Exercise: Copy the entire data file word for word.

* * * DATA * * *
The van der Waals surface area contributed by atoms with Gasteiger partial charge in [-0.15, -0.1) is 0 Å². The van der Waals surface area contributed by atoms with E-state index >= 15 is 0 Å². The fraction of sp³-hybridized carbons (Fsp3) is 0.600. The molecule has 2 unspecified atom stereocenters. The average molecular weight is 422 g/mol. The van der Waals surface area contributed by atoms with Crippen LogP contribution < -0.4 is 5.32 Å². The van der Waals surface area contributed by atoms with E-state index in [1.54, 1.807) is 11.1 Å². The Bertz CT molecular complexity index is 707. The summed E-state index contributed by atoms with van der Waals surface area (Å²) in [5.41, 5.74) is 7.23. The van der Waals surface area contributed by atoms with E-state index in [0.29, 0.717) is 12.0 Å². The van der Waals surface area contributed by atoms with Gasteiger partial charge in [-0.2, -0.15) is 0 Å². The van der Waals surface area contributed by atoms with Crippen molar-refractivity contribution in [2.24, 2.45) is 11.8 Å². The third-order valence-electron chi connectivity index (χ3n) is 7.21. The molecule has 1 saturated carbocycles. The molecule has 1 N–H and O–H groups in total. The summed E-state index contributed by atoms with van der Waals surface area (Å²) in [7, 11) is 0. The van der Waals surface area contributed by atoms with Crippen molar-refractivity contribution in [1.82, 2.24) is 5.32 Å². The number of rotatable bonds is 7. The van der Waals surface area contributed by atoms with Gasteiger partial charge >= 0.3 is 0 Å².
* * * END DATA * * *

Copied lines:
The van der Waals surface area contributed by atoms with Gasteiger partial charge in [-0.15, -0.1) is 0 Å². The van der Waals surface area contributed by atoms with E-state index >= 15 is 0 Å². The fraction of sp³-hybridized carbons (Fsp3) is 0.600. The molecule has 2 unspecified atom stereocenters. The average molecular weight is 422 g/mol. The van der Waals surface area contributed by atoms with Crippen LogP contribution < -0.4 is 5.32 Å². The van der Waals surface area contributed by atoms with E-state index in [1.54, 1.807) is 11.1 Å². The Bertz CT molecular complexity index is 707. The summed E-state index contributed by atoms with van der Waals surface area (Å²) in [5.41, 5.74) is 7.23. The van der Waals surface area contributed by atoms with E-state index in [0.29, 0.717) is 12.0 Å². The van der Waals surface area contributed by atoms with Gasteiger partial charge in [-0.2, -0.15) is 0 Å². The van der Waals surface area contributed by atoms with Crippen molar-refractivity contribution in [2.24, 2.45) is 11.8 Å². The third-order valence-electron chi connectivity index (χ3n) is 7.21. The molecule has 1 saturated carbocycles. The molecule has 1 N–H and O–H groups in total. The summed E-state index contributed by atoms with van der Waals surface area (Å²) in [7, 11) is 0. The van der Waals surface area contributed by atoms with Crippen molar-refractivity contribution in [1.82, 2.24) is 5.32 Å². The number of rotatable bonds is 7. The van der Waals surface area contributed by atoms with Gasteiger partial charge >= 0.3 is 0 Å².